EDUCATE YOUR GUEST: Customers are interested in food and beverage like never before. A well-trained staff can and should provide opportunities for guests to discover more every time they dine in your operation. Recommendations on wine, describing exceptional menu items, telling the story of food rather than listing ingredients and sharing interesting information about the restaurant’s history will go a long way towards building guest relations and return business.
 CREATE A RESTAURANT PERSONALITY: Whether it is you, your manager, the chef, an entertaining bartender or a designated host – every successful restaurant has an identified personality; someone who becomes synonymous with the restaurant name – a person that attracts a return clientele. A restaurant without a personality is just a business.
 WORK AT BUILDING A RESTAURANT EXPERIENCE: A memorable meal is more than just great food. The experience includes the sights and sounds, unique hospitality, food presentation, bar showmanship, building ambience, and personality of all who work for your restaurant. It is the experience that brings them back.
 CONTROL, CONTROL, CONTROL: Buying right, taking scheduled inventories, portioning ingredients, following recipes and formulas, scheduling employees efficiently, tracking your advertising expenses, watch waste, lock coolers and storerooms, track sales abstracts and adjust menus when certain items do not sell, budget and assess any variances – these are some of the most important processes that an owner can implement and measure. Without them it is impossible to reach your financial goals.
 ESTABLISH ACCURATE SELLING PRICES: Selling price determination cannot be a guessing game, nor can it simply reflect a price that compares with that of the competition. Prices are based on knowing all of the costs associated with the building of a dish, using a simple formula of Plate Cost/Food Cost % and then assessing the impact of competition and what the threshold for prices might be in the current market. Pricing is a science and an art.
 TURN THE EXPERIENCE INTO A VALUE STATEMENT: Value should not be solely about price – if it is then you have failed. If the experience is strong than so is its perception of worth. To this add an emphasis on effective upselling to build check averages and your formula is beginning to reach its intended solution.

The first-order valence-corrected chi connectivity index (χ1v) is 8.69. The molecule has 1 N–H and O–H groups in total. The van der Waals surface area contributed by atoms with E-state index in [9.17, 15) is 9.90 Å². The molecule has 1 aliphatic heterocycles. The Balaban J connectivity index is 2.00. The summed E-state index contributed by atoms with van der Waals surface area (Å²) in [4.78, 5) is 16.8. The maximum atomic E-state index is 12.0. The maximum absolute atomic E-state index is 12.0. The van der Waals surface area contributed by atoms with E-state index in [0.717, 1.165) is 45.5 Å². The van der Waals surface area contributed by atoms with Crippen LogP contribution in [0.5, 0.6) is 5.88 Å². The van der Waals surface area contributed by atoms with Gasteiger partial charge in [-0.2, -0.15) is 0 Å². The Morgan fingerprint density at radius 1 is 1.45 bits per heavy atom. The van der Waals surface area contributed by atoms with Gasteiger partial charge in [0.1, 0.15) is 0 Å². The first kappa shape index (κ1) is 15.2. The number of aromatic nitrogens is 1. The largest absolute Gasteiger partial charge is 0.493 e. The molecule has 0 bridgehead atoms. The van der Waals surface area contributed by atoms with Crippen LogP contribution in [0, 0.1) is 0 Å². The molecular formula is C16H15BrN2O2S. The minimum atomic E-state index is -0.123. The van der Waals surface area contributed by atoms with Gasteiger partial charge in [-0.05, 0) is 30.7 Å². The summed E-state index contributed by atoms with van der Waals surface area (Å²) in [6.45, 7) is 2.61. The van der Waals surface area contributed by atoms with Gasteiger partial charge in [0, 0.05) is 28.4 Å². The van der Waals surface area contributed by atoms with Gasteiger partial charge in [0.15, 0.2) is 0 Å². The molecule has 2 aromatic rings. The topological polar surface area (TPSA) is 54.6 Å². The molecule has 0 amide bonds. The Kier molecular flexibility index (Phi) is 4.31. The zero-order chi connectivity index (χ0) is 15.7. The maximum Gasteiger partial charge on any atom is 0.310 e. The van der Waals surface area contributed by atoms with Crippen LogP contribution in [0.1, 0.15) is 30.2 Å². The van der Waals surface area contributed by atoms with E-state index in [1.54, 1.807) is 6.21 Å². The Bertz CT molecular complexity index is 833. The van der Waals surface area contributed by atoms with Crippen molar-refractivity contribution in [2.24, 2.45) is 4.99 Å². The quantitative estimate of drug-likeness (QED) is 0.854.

COMMUNICATE EFFECTIVELY: Use all of the available tools to communicate your message internally and externally, but be cautious of those that cost money without any measurement of effectiveness. Your website, Facebook Page, Blog and email blasts cost very little and approach a defined market. Internally, the best communication is face-to-face, but consider using payroll stuffers, newsletters and email communications for this audience as well.
 SWEAT THE SMALL STUFF: Everything in the restaurant is important. It is all in the details: a clean parking lot, well appointed signage, spotless windows, floors, walls, bathrooms, kitchen, china, glassware and flatware, beautifully detailed plate presentations, flavors and aromas, greetings and sincere service, appropriate alcoholic beverages that are geared towards your target audience, a great cup of coffee and spectacular desserts – this and so much more are essential if you are to build a successful brand.
 BE REALISTIC: No matter how good you are, even if every aspect of the formula is firing on all cylinders, the likelihood that your restaurant will be immediately profitable is very low. You should anticipate that the first year may be breakeven at best, year two should be better and if you stay focused year three will be the turning point. BE PATIENT!
 BE RELENTLESS: Don’t let your guard down. Every minute, every day, every season this formula cannot waiver. This is the task of the owner: keep everyone focused – ALWAYS.
 HOPE FOR LUCK AND BE GRATEFUL WHEN IT IS PRESENT: When all is said and done, there are far too many details and variables for any formula to be consistently effective.
I wish you well.
PLAN BETTER – TRAIN HARDER
Harvest America Ventures, LLC